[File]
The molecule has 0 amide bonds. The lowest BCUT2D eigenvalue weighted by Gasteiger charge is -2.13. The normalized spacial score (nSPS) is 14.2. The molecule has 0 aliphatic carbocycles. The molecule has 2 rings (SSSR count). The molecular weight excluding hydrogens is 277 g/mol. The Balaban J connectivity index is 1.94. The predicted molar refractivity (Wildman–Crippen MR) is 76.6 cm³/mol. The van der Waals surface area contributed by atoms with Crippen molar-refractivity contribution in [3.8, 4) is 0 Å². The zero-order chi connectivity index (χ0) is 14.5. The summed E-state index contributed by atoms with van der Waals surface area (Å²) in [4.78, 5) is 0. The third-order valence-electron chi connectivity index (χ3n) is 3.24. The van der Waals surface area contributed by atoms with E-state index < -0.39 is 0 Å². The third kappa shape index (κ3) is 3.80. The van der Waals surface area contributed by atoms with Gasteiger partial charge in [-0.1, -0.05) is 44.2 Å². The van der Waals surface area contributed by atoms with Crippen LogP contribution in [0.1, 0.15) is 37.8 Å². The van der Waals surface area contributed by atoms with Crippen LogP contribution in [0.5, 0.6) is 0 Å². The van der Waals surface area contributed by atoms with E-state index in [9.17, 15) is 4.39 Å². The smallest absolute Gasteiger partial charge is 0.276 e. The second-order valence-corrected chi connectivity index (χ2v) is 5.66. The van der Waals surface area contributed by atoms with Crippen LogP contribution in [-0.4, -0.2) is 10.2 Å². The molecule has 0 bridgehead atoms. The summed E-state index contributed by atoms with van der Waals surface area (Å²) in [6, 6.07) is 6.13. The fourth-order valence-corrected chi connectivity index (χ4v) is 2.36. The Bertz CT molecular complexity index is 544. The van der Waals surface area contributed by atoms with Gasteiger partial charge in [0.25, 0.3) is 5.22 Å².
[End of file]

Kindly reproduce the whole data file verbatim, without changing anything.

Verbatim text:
The molecule has 0 amide bonds. The lowest BCUT2D eigenvalue weighted by Gasteiger charge is -2.13. The normalized spacial score (nSPS) is 14.2. The molecule has 0 aliphatic carbocycles. The molecule has 2 rings (SSSR count). The molecular weight excluding hydrogens is 277 g/mol. The Balaban J connectivity index is 1.94. The predicted molar refractivity (Wildman–Crippen MR) is 76.6 cm³/mol. The van der Waals surface area contributed by atoms with Crippen molar-refractivity contribution in [3.8, 4) is 0 Å². The zero-order chi connectivity index (χ0) is 14.5. The summed E-state index contributed by atoms with van der Waals surface area (Å²) in [4.78, 5) is 0. The third-order valence-electron chi connectivity index (χ3n) is 3.24. The van der Waals surface area contributed by atoms with E-state index < -0.39 is 0 Å². The third kappa shape index (κ3) is 3.80. The van der Waals surface area contributed by atoms with Gasteiger partial charge in [-0.1, -0.05) is 44.2 Å². The van der Waals surface area contributed by atoms with Crippen LogP contribution in [0.1, 0.15) is 37.8 Å². The van der Waals surface area contributed by atoms with Crippen LogP contribution in [0.5, 0.6) is 0 Å². The van der Waals surface area contributed by atoms with E-state index in [9.17, 15) is 4.39 Å². The smallest absolute Gasteiger partial charge is 0.276 e. The second-order valence-corrected chi connectivity index (χ2v) is 5.66. The van der Waals surface area contributed by atoms with Crippen LogP contribution in [-0.4, -0.2) is 10.2 Å². The molecule has 0 bridgehead atoms. The summed E-state index contributed by atoms with van der Waals surface area (Å²) in [6, 6.07) is 6.13. The fourth-order valence-corrected chi connectivity index (χ4v) is 2.36. The Bertz CT molecular complexity index is 544. The van der Waals surface area contributed by atoms with Gasteiger partial charge in [0.25, 0.3) is 5.22 Å².